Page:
Gas driving Strategy for hills


Consider a path formed along a two mile flat stretch of road at sea level followed by a 6% grade that rises 300 feet above sea level, followed by a 1% grade that takes you back down to sea level, followed by a two mile flat stretch of road. Suppose a car at 45 mph is on cruise control and follows the path that first goes up the steep side and then down the gentler incline. At the end of the path, MPG is calculated. Then the car returns on the path at 45 mph, up the gentle incline and then down the steep incline to the end of the path. AT the end of the return trip MPG is calculated again. The speed limit on the stretch is 60 mph.

Do the trips get equal MPG, or is one direction providing better MPG than the other. If so which one and why? Would the answer change if driving at the speed limit both ways?

This question came to me while driving through hills in my 2010 Prius, but I see no reason why it should be limited to that particular car.


I can’t answer that for a Prius, or any hybrid for that matter as they operate under a different set of parameters than a direct driven car. But for direct drive cars, the outbound trip would yield better gas mileage than the return trip.

Hypermilers have found that hard acceleration followed by a long coasting period yields the best gas mileage, and the outbound trip more closely follows that profile.


@keith: yeah, but that’s provided one is willing to shut down the engine for the “glide,” or at least take it out of gear.

Gasoline engines get their best “power-specific fuel consumption” at around 80% output. Fuel economy contests are generally won using “pulse and glide” techniques: the engine is either running at 80%, or shut down. The hilly scenario best approximates P+G (though 1% gradient is really too flat unless car is VERY aerodynamic).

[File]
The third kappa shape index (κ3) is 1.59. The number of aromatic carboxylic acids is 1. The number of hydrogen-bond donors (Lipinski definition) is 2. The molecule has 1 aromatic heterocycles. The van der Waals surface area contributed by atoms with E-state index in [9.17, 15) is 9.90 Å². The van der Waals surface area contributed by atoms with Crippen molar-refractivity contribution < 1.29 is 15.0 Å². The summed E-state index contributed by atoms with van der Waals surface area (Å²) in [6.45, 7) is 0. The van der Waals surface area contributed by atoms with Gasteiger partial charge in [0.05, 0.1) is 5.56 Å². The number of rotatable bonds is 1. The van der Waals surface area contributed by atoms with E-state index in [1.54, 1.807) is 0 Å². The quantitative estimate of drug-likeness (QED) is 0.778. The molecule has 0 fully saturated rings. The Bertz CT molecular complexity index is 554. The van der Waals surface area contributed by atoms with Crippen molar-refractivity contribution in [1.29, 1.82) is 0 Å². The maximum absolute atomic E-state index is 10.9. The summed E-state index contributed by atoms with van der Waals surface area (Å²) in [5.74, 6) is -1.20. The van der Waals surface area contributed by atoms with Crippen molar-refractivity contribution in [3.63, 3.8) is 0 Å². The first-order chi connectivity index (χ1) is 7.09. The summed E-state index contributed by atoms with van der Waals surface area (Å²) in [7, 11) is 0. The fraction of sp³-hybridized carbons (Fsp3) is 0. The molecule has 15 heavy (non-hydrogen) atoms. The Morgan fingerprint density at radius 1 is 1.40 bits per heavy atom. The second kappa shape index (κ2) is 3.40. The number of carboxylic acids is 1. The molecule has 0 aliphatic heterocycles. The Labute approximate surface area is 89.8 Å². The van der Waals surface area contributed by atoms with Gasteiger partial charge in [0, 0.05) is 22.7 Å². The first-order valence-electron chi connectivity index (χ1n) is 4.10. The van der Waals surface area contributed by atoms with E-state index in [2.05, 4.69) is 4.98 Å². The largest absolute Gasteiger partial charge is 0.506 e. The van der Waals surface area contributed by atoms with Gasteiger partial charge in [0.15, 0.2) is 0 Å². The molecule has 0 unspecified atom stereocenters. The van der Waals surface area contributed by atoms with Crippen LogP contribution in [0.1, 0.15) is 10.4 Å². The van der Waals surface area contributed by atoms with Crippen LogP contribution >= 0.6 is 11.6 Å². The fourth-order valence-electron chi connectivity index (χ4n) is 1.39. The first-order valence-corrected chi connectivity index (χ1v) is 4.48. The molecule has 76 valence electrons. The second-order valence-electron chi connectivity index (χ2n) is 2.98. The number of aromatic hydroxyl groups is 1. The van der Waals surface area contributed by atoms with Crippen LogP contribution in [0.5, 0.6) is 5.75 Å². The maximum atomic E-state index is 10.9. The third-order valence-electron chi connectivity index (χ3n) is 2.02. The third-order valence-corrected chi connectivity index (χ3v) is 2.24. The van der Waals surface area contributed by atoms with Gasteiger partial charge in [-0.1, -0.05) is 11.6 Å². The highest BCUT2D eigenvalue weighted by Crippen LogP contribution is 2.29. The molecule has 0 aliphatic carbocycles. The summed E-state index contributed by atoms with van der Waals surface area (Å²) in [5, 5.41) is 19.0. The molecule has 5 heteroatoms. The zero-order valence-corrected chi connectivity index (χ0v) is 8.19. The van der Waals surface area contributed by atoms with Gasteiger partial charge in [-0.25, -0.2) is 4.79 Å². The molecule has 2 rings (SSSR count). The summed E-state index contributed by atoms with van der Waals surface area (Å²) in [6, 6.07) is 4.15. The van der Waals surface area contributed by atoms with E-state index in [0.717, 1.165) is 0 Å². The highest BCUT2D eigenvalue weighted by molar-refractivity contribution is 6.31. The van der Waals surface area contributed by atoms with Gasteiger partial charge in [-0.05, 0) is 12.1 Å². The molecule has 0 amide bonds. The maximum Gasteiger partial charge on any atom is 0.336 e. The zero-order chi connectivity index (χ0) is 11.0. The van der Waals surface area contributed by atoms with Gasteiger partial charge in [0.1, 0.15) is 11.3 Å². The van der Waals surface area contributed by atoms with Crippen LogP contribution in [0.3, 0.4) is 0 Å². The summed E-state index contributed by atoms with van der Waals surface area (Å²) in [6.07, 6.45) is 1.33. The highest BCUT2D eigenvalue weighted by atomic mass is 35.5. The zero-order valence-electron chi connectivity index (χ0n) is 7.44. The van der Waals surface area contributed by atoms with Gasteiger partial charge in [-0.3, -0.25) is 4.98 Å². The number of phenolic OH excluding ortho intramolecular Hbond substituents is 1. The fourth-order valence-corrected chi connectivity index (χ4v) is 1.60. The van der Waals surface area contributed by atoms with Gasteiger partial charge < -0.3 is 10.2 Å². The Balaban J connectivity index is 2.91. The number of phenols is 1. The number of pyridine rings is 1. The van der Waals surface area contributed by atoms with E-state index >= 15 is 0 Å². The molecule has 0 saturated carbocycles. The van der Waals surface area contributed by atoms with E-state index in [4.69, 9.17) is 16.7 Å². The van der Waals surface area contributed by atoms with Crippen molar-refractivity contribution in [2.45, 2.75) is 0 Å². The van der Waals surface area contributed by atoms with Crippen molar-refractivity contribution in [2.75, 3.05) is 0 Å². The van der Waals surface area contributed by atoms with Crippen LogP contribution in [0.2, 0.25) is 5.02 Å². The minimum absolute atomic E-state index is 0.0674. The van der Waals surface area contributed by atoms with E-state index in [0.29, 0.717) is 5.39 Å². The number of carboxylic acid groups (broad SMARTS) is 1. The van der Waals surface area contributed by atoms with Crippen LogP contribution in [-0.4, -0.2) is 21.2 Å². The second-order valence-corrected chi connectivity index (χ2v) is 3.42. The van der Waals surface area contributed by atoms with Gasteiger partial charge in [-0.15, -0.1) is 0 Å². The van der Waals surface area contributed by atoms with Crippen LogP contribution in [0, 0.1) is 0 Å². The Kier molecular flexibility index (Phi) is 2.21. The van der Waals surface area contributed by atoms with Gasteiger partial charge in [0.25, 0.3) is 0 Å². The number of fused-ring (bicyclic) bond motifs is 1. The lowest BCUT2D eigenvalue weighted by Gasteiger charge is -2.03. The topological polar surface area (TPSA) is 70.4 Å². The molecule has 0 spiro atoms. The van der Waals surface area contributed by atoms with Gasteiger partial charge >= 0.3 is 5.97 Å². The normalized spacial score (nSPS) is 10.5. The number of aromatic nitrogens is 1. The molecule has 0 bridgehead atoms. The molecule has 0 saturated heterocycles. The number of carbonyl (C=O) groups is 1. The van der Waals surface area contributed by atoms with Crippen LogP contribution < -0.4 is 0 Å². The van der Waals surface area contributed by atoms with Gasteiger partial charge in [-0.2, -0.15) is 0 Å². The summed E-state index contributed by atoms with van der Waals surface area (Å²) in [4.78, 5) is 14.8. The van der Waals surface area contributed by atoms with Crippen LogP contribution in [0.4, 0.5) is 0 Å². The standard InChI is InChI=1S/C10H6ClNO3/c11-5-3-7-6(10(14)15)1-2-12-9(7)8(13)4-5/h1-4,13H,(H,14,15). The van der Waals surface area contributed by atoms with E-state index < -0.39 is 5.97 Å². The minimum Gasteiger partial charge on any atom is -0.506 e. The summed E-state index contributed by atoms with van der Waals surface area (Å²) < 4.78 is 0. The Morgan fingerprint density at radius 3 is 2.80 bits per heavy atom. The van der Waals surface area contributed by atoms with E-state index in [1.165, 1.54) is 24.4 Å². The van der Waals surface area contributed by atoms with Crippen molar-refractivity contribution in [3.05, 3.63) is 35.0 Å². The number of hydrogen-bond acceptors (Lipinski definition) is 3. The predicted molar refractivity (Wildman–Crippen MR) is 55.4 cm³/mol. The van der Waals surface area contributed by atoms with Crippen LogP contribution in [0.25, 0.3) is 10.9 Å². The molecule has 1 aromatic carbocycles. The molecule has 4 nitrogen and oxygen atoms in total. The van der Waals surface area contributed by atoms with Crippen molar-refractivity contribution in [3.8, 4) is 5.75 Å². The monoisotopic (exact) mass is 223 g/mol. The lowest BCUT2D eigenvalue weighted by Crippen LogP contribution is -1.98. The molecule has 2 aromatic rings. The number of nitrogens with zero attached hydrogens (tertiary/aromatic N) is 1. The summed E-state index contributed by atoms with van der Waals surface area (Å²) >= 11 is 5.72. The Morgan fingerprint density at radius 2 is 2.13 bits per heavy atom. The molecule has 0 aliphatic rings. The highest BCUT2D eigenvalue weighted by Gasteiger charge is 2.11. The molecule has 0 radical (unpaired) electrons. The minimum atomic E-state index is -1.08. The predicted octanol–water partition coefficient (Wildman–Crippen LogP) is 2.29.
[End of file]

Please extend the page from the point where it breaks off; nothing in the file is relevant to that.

In the real world, though, you have concerns like safety and not impeding traffic, which limits the applicability of the theoretical optimum solution.


Don’t take it out of gear, that uses more gas. FI cuts off fuel flow when the manifold vacuum is higher than the normal idle vacuum.

The OP specified using cruise control so this is simply a comparison of the outbound vs return trip, not a quest for the “theoretical optimum solution”.


The best way to maximize mpg going up and down hills is…
the wrong way to drive amongst other traffic…!

gaining lots of speed going down via gravity and very little accelerator input so as to carry that momentum up the next hill hopefully needing no, to very little, accelerator input as the speed gradually drops just as you crest the hill to begin the next downward momentum gain.
Doesn’t work if the other traffic isn’t of the same mind.
you’ll catch up to and pass on the down hill,
then end up a snail near the top of the up hill.


I would stop doing what you are doing; you would be endangering traffic and your own safety.


Considering the fact that you’re driving a Prius, I’d take it for granted that it has a computer that is smart enough to figure this out for you. I’d set the cruise control and forget about it, especially since, no matter how you drive, the Prius will use your momentum going downhill to recharge the hybrid battery pack. Also, your Prius probably has a CVT transmission, so it’s always in the perfect gear for the situation.

Just set it and forget it.

If I was driving a big rig, or something hauling a large load that isn’t a hybrid, I’d gently accelerate before climbing the hill, gently decelerate as I climb the hill, and gently accelerate going down the hill. Accelerating going uphill uses more fuel than just about anything else.


There are three easy ways to save gas:

  1. Keep the car maintenance up to date, tire pressures checked
  2. Slow down, drive smoothly
  3. Drive less

Everything else isn’t really worth the trouble, to me.


@ keith: “don’t take it out of gear, that uses more gas.”

No, it doesn’t. We’ve been over this before.

The energy required to freewheel an engine at typical crusie RPMs EXCEEEDS the fuel required to idle an engine at a considerably lower RPM. Besides, the optimum solution is “in neutral and shut off.” So, the most economical method on a shallow descent like this is: engine off, in neutral…followed by idle, in neutral…followed by in gear. On top of which, the car’s ECU has very proscribed conditions under which it will actually shut off fuel; if you haven’t personally verified that a car in question cuts fuel in a given situation, you’re just guessing.